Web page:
Irakere came on the scene in the late '70s with a style of Latin jazz that incorporated soaring jazz brass with quite traditional Cuban rhythms, punctuated by electric guitars and a funky bass. In the years since, Irakere music has been characterized by a hot jazz sound with a very danceable beat. Babalu Ayé closes a circle of sorts for Irakere. Most of the songs on this album are salsa Cubana, some sounding very much like the original New York salsa of years past. But of course, it's salsa with the Irakere flair: electric guitars with the distortion cranked up come in and out; the horn section plays tightly, then loosens considerably in the solos, putting a few relaxed ornaments around each phrase, then suddenly tightens up again; the whole band chants phrases in unison. Then after plenty of straight-ahead salsa Cubana, the CD ends with a mighty rhumba. Lazaro Ros, accompanied by bata drums, a coro singing responses, and the occasional Irakere instrumental, sings the story of healer Babalu Ayé, taking us back to the African traditions that still live on in Cuba, perhaps more strongly than in any other African-based community in the Americas. Irakere has always stayed close to their Afro-Cuban roots. Now on Babalu Ayé they also pay homage to another, much more urban source of the Irakere sound. This CD provides a very satisfying picture of the contrasts that make Afro-Latin music so rich.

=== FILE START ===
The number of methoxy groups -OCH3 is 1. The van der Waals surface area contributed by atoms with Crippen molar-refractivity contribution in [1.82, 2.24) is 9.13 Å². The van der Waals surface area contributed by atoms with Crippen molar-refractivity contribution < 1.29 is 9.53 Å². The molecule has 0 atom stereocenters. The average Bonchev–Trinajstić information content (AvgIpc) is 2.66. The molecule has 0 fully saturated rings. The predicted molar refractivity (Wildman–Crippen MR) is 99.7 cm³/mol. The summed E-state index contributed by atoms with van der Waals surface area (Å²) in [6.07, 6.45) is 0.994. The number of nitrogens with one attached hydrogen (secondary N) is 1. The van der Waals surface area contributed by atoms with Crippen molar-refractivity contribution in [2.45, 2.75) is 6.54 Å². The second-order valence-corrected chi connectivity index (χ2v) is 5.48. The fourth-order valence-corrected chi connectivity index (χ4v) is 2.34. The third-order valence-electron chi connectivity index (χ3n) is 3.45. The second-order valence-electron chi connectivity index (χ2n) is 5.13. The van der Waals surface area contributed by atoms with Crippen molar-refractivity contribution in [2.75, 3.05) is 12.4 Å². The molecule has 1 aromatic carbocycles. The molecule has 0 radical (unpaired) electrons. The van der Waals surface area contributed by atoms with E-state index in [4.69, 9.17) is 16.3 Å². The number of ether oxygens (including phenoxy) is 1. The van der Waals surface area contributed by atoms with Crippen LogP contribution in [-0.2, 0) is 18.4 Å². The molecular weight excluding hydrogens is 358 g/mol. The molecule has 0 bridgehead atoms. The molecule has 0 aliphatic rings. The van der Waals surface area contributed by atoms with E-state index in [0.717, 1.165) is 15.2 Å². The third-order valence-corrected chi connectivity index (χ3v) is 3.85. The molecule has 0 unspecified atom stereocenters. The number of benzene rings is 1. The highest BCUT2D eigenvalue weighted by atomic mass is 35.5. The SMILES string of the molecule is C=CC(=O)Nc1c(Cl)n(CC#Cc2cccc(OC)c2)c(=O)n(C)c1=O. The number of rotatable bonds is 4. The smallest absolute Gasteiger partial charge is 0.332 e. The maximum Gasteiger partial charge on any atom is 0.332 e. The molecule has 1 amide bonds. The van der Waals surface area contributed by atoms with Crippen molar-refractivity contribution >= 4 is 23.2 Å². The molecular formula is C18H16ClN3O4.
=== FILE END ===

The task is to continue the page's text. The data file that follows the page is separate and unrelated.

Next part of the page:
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AllMusic Review by Bruce Ishikawa